There are two goals important to caregivers that advance planning achieves. Through planning, caregivers are prepared for an emergency by knowing where to find the parent’s important financial and legal documents. The second goal is that through advance planning parents are encouraged to prepare financial and legal tools, such as durable power of attorney for financial decisions and for medical decisions.
If your parents are healthy and independent, children don’t need to know the specifics of their financial situation. The top priority is to share where parents keep their financial records and what do they want done in an emergency situation. As you learn more about their financial situation, you may not like or agree with their choices. However, remember it is their money and they have a right to make their own financial and estate-planning decisions. Encourage your family elder to seek advice from a qualified professional such as an attorney, accountant, or financial planner.

If your family hasn’t already had this conversation with parents, now could be the best time to start.


Swanson, P.C., Schindler, N., Tran,T. (December 2009), Introduction to Financial Caregiving and Glossary, University of California Agriculture and Natural Resources, retrieved from

No one really plans to get sick or experience a health-related family crisis. Long term planning can help ensure that you and your family have the resources needed to cover costs and other needs related to health-related care. If you plan for financing long term care, you will also have more options about the type of care you and your loved ones receive. A good first step is to write down your wishes for your health-related care in a health care directive.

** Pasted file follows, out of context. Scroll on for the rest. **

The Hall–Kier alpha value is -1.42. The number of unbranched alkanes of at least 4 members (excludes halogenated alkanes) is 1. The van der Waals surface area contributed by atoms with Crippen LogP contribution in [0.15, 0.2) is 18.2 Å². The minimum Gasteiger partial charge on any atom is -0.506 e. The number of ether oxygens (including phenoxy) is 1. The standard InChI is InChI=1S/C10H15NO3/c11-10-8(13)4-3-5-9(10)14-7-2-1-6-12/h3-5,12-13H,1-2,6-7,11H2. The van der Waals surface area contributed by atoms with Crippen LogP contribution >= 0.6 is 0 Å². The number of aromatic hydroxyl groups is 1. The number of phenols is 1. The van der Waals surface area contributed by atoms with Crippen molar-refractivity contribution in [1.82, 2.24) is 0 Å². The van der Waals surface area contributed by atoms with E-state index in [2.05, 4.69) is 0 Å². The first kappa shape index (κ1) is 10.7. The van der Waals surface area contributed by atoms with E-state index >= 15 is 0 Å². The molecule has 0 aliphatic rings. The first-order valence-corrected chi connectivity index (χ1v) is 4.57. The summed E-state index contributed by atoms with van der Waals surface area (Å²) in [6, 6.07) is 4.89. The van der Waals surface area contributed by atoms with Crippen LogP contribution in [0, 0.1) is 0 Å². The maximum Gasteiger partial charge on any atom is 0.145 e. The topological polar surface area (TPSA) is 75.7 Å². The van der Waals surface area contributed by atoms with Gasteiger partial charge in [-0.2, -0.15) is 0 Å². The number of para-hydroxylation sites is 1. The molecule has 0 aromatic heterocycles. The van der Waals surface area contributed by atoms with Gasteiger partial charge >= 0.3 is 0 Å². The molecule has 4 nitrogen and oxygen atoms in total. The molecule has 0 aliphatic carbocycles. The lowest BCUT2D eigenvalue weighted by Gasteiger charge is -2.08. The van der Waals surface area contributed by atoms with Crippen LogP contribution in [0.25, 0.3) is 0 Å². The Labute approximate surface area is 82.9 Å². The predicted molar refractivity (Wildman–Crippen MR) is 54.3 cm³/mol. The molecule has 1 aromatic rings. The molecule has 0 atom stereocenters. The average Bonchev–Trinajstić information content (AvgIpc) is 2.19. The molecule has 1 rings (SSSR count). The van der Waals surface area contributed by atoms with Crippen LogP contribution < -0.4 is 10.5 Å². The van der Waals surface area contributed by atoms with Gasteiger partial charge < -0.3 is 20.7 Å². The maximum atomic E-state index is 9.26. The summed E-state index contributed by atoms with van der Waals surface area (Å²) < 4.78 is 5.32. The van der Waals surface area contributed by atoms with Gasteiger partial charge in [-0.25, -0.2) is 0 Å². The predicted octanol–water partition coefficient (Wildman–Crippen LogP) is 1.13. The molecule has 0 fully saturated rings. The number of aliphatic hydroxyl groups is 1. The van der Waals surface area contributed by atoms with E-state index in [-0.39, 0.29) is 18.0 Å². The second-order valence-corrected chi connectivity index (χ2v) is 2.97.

If you suddenly find yourself in a caretaker role for someone you love, you most likely will be faced with lots of questions and tasks that need to be accomplished. It helps to have access to additional resources, tools, and insight from other families going through the same situation.

Graduate with Coverage

Lori Hendrickson, Extension Educator — Family Resource Management

June 2014

College graduates may seem like “young invincibles,” but they are the age group most likely to visit emergency rooms. And without health insurance, the expense of a trip to the ER can create a heavy burden. MNsure has launched the “Graduate with Health Coverage” campaign to remind young women and men that they may be eligible for affordable health insurance through the state’s health insurance marketplace.

MNsure reminds young adults across Minnesota that after college graduation, many will lose the health insurance they had through school and the peace of mind that comes with that coverage. MNsure may be an option if certain criteria are met, so college graduates should explore their options on the MNsure site to get covered.